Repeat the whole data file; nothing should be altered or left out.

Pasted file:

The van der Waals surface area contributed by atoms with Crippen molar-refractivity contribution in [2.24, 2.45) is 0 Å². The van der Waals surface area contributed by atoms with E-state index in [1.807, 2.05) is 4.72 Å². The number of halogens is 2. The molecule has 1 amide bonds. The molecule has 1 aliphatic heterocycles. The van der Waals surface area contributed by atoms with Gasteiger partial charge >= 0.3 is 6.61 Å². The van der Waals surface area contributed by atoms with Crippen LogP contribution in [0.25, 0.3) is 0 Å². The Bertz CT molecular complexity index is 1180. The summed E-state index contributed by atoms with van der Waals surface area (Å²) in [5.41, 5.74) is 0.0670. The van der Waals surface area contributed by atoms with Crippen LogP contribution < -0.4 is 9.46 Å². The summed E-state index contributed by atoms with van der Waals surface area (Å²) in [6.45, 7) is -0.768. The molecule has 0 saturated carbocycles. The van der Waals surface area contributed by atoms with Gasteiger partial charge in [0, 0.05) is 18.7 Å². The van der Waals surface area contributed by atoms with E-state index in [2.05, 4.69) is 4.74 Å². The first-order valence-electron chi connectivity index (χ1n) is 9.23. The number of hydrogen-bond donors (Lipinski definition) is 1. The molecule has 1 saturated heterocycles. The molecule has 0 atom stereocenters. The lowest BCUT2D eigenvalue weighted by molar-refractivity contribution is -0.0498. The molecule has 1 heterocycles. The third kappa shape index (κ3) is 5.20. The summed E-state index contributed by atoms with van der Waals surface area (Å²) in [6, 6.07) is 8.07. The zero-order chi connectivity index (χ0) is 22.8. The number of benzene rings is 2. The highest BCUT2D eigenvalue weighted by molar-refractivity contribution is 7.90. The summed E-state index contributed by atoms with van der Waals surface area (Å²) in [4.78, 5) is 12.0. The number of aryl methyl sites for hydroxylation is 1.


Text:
The van der Waals surface area contributed by atoms with Crippen molar-refractivity contribution in [2.24, 2.45) is 0 Å². The van der Waals surface area contributed by atoms with E-state index in [1.807, 2.05) is 4.72 Å². The number of halogens is 2. The molecule has 1 amide bonds. The molecule has 1 aliphatic heterocycles. The van der Waals surface area contributed by atoms with Gasteiger partial charge >= 0.3 is 6.61 Å². The van der Waals surface area contributed by atoms with Crippen LogP contribution in [0.25, 0.3) is 0 Å². The Bertz CT molecular complexity index is 1180. The summed E-state index contributed by atoms with van der Waals surface area (Å²) in [5.41, 5.74) is 0.0670. The van der Waals surface area contributed by atoms with Crippen LogP contribution < -0.4 is 9.46 Å². The summed E-state index contributed by atoms with van der Waals surface area (Å²) in [6.45, 7) is -0.768. The molecule has 0 saturated carbocycles. The van der Waals surface area contributed by atoms with Gasteiger partial charge in [0, 0.05) is 18.7 Å². The van der Waals surface area contributed by atoms with E-state index in [2.05, 4.69) is 4.74 Å². The first-order valence-electron chi connectivity index (χ1n) is 9.23. The number of hydrogen-bond donors (Lipinski definition) is 1. The molecule has 1 saturated heterocycles. The molecule has 0 atom stereocenters. The lowest BCUT2D eigenvalue weighted by molar-refractivity contribution is -0.0498. The molecule has 1 heterocycles. The third kappa shape index (κ3) is 5.20. The summed E-state index contributed by atoms with van der Waals surface area (Å²) in [6, 6.07) is 8.07. The zero-order chi connectivity index (χ0) is 22.8. The number of benzene rings is 2. The highest BCUT2D eigenvalue weighted by molar-refractivity contribution is 7.90. The summed E-state index contributed by atoms with van der Waals surface area (Å²) in [4.78, 5) is 12.0. The number of aryl methyl sites for hydroxylation is 1.